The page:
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# Major Scale Chord Progressions

So, you've learned the major scale and maybe a few of its patterns, but now you need to know how it works over chords.

Well that's what this lesson is all about! I'll take you through the theory behind what connects the major scale to countless songs out there. I'll also give you some chord tracks to help you make this connection by ear.

The aim is to get to the stage where you can hear a chord progression and almost instantly think "major scale". Impossible? Not at all. This will be an invaluable boost for your improvisation skills and your ability to write solos to existing songs.

## Theory - Major Scale Chords

The first thing we need to do is build a chord scale around the intervals of the major scale. This is often referred to as "scale harmonization".

It means we take each degree of the scale (1 2 3 4 5 6 7) and use them as root notes for our major scale chords as follows:

The upper case numerals represent major chords (I  IV  V), lower case minor chords (ii  iii  vi). vii is the odd one out because it's a diminished chord. Don't worry about that for now! We use lower case numerals for diminished chords.

So by making sure you know the intervals of the major scale, you'll automatically know the formula of its chord scale...

M m m M M m d  (M = major, m = minor, d = diminished) based on the interval formula W W H W W W H

If, for example, we were to harmonize the D major scale, the tonic (I) chord would be D major, with the other chords built accordingly based on the notes of the D major scale (D E F# G A B C#)...

From this, we could build chord progressions in the key of D major, using various combinations of the chords in the scale. This means that the D major scale would be compatible over the entire progression, because all its chords use notes from the scale (D E F# G A B C#). For example...

Click to hear

That's a very common major key progression, known as 1 4 5, over which the D major scale (and therefore D major pentatonic) could be used. We could also use it if just two of those chords were being played back and forth - I  IV  I  IV etc.

And we don't have to start the progression on the tonic chord...

Click to hear

As the E minor and A major chords are taken from that D major chord scale, we could even play the D major scale over a progression that just uses the ii and V chords back and forth and it would still be compatible.

By learning the sound of these chord intervals across several keys, you'll train your ear to pick out these major scale compatible chord movements. We'll go deeper into this ear training shortly.

Now, if the tonic was instead Bb major, we could use the Bb major scale around any progression built from its scale...

Using the 2 5 1 example from earlier...

Click to hear

So, spend time applying this chord scale, based on your knowledge of the major scale's intervals, in different keys.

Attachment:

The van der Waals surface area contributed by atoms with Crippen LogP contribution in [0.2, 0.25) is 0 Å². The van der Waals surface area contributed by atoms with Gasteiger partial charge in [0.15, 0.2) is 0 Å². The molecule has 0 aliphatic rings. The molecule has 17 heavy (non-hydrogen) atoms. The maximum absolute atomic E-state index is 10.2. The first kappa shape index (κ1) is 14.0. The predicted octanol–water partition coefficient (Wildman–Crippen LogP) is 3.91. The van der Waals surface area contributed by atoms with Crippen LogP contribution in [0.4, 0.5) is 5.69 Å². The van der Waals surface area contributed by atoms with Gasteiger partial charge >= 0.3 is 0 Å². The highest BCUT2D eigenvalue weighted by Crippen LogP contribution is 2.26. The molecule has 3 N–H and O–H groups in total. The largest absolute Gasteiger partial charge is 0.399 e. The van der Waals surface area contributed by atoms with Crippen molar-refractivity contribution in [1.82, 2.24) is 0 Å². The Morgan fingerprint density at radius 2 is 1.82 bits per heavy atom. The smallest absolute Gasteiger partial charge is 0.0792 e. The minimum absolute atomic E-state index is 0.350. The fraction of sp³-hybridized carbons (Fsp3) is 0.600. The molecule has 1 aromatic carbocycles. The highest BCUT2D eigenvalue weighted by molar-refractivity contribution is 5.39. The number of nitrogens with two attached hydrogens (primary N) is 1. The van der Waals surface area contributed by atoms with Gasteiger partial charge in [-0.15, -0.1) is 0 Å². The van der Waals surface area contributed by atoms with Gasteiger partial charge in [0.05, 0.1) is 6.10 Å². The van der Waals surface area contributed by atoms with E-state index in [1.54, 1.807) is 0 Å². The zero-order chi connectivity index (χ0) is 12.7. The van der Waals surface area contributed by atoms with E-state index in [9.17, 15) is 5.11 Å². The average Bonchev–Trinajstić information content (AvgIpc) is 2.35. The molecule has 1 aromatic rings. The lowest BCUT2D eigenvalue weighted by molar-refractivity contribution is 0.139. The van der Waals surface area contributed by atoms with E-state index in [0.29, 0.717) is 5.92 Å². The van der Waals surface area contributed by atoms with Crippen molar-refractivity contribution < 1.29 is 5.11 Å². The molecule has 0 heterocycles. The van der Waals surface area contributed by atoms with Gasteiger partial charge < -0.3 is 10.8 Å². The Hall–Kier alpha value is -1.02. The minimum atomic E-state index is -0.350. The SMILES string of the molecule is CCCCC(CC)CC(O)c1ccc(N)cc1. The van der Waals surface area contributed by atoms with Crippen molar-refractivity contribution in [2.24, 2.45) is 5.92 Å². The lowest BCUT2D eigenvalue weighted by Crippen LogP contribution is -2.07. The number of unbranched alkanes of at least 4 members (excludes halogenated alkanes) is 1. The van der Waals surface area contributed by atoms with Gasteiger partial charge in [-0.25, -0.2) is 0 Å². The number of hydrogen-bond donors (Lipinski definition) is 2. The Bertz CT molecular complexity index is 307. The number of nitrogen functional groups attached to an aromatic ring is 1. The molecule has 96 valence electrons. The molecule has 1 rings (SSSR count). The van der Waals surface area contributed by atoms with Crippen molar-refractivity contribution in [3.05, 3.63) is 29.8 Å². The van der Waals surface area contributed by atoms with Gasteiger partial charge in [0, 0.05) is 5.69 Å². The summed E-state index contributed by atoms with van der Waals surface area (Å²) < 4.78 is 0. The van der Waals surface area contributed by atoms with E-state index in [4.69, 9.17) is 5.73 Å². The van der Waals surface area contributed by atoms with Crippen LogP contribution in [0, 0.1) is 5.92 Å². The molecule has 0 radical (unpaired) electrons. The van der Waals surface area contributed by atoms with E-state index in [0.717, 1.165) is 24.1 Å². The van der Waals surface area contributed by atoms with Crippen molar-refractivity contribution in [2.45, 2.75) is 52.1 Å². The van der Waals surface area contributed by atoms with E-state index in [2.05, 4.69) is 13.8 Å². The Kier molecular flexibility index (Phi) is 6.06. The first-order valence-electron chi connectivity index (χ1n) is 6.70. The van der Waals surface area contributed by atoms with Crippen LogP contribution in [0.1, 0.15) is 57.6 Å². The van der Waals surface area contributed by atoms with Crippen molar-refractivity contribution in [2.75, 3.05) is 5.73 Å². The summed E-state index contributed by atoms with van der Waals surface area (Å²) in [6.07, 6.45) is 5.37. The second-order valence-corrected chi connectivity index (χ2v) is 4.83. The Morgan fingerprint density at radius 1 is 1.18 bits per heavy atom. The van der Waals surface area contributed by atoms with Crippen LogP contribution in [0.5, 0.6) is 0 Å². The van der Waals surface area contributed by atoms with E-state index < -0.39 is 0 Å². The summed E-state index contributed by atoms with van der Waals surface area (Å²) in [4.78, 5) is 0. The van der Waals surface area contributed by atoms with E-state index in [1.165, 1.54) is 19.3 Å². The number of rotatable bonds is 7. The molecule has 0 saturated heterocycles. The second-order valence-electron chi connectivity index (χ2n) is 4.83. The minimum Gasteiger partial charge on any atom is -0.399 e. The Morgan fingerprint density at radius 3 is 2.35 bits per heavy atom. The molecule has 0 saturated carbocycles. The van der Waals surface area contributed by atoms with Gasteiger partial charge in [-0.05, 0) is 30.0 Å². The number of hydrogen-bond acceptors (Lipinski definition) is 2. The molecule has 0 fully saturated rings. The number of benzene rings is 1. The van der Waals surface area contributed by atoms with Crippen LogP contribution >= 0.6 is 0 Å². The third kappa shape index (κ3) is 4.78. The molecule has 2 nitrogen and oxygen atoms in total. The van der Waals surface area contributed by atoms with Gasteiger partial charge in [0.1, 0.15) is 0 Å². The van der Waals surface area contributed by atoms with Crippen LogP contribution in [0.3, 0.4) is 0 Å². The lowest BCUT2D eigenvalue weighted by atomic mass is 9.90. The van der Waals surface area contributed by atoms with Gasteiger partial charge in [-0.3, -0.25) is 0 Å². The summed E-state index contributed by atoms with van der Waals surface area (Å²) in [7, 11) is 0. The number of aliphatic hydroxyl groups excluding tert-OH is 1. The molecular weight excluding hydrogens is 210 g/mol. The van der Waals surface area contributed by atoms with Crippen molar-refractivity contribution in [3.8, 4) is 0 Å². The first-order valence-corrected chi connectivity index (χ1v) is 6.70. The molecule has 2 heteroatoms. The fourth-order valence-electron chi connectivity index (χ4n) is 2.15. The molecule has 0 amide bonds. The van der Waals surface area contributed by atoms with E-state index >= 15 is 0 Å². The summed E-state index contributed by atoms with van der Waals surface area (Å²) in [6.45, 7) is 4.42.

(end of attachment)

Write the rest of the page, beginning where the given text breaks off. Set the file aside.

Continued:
The tonic chord defines the key of the progression.

The tonic chord also defines the key of your major scale solo, as the root note of the tonic chord should be the same as the root note of the major scale.

The roman numerals are just to show you the chord relationships without specifying a key. It's the interval movement that gives these progressions their sound, no matter what key they're in. For example, you'd still recognise your favourite song if it was in a different key, because the chord movements are the same.

For example, Cmaj / Fmaj / Gmaj is the same as Amaj / Dmaj / Emaj. Both these are 1 4 5 (I IV V) progressions in two different keys, the first in C major, the second in A major. Both will sound the same, just in a different pitch ("higher" or "lower" sounding).

## Major scale chord progressions chart

The chart below shows you some common major scale chord progressions in different keys. The idea is to really get to know the sound of these chord movements in as many different keys as possible so you don't have to rely on your solos being in the same key all the time.

Strum these chord sequences on your guitar. Even just playing the bass notes of each chord along the low E and A strings will help train your ear to these interval movements.

Remember that these progressions can be reordered (for example you could play I V ii instead of ii V I - same chords). You should also try modifying them, adding other chords from the scale. I just use the basic open chord or barre chord forms for getting to know these interval relationships.

 Key I IV V ii V I I V vi IV I iii IV A A  D  E Bm  E  A A  E  F#m  D A  C#m  D B B  E  F# C#m  F#  B B  F#  Ab  E B  Ebm  E C C  F  G Dm  G  C C  G  Am  F C  Em  F D D  G  A Em  A  D D  A  Bm  G D  F#m  G E E  A  B F#m  B  E E  B  C#m  A E  Abm  A F F  Bb  C Gm  C  F F  C  Dm  Bb F  Am  Bb G G  C  D Am  D  G G  D  Em  C G  Bm  C

Of course there are sharp and flat keys as well, but the main thing is you experiment with these major scale chord intervals and how these relationships sound. Spend time mastering this, and you'll be able to write chord progressions for major scale soloing. Also, you'll be able to identify a chord progression suitable for using the major scale over.

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